Have YOU come across this book? What were your views? Is the Bengali version better or the same?

This review is powered by Blogchatter Book Review Program

I’m participating in Blogchatter’s #TBRChallenge

Cindy D'Silva
Cindy D'Silva
Cindy D'Silva, besides being a mother of two angels, is a belly dancer, writer and photographer. She loves partying, bowling and eating sushi. There is a detailed biography about her on the ABOUT ME page in case you would like to know more. :) You can like and follow her Facebook page to get all updates on the latest blogs and more: https://www.facebook.com/blogaberry/

25 Comments

  1. yes a great book indeed, I like the simple stories and the portrayal but sadly had to google a lot of words and couldn’t get the context easily. I too have similar thoughts about the book

  2. Kriti says:

    The review was honest and to the point
    Will definitely read this book when I get a chance thank you for sharing this

  3. The review is really honest and unfiltered, the title itself doesn’t interest me and your honest reviews strengthen my decision. Thank you

  4. MeenalSonal says:

    I have not read any of the works by this author. Though I love books from different regions but a slow paced book does not excite me either. Thank you for your honest review.

  5. radhika says:

    I didn’t understand the book-title first but I loved your review. I love reading short stories so, this is definitely on my tbr list.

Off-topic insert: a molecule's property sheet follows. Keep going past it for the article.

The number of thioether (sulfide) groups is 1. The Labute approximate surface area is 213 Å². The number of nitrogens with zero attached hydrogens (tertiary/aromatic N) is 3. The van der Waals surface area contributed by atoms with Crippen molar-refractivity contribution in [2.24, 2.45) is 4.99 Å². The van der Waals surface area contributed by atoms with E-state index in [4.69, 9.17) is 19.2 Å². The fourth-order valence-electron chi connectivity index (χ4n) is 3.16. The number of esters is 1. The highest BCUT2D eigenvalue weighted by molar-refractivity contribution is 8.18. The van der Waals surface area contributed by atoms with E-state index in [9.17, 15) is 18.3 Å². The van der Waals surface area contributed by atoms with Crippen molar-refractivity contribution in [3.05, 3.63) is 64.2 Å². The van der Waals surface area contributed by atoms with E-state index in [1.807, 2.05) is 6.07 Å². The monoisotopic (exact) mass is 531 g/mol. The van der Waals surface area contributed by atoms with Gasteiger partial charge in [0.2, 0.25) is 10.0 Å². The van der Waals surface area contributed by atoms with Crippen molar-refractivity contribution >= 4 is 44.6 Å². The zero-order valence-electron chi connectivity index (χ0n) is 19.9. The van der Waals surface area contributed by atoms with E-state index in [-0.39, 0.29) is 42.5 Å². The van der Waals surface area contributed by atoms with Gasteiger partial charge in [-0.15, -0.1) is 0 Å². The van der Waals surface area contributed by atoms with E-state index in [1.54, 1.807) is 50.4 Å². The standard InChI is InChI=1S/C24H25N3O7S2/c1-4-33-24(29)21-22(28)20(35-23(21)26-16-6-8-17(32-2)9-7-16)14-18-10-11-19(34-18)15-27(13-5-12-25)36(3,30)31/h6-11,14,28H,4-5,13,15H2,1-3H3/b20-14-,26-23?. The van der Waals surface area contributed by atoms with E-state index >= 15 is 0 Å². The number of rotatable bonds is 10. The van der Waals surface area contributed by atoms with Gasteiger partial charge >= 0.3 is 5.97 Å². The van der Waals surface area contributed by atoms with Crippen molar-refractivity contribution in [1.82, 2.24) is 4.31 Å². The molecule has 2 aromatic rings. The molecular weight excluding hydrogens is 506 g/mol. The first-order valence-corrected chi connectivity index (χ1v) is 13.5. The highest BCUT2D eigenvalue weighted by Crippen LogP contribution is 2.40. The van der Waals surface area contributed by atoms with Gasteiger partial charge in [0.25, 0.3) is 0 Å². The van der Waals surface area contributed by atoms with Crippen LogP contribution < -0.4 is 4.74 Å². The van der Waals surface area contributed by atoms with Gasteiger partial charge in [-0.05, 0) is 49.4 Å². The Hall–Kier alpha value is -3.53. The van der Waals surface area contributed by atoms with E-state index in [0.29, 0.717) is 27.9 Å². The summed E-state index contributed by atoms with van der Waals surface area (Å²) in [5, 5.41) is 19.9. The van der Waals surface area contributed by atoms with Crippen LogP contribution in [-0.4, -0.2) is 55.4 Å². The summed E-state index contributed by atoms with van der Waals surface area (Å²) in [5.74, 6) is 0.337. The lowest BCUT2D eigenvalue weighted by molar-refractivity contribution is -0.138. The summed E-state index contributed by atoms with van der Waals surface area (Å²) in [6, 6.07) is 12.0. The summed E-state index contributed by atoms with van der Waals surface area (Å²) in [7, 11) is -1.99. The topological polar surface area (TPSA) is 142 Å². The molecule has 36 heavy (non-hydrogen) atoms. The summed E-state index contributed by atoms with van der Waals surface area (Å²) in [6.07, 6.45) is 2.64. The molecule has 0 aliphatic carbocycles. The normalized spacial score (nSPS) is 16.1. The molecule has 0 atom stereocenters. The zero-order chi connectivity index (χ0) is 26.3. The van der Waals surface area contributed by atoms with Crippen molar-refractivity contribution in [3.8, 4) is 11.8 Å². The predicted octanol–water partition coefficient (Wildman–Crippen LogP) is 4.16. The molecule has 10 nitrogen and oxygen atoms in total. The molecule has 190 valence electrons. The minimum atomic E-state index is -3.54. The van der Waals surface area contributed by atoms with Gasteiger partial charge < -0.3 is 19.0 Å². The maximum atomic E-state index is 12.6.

6. Varsh says:

    The name sure sounds interesting but from your review I get a feeling that I might not enjoy the read. Local dialects/words must be explained to keep a reader in the loop. Isn’t it?

  7. Shilpa Garg says:

    That’s such an unusual and a long title… pretty unconventional. Slow paced books are not my cup pf tea, so yes, will give it a pass. Thanks for an honest review.

  8. Harjeet Kaur says:

    This is a really candid review. You have stated it in black and white. I don’t think it would be my kind of book either. If it is a translated book sometimes the essence is lost during translation.

  9. Samata says:

    I could have helped you if I had read this book… because being a bengali I can connect well with the bengali of Bangladesh . ….. our way of pronouncing is bit different from Bangladeshi people buy still almost similar. Will try to grab a copy to read and give my opinion to you. Thanks for the review

  10. I am checking this book out as ur review has piqued my interest. Gonna add it to my TBR.

  11. Anugya Sharma says:

    Great review! You captured the essence of the book perfectly.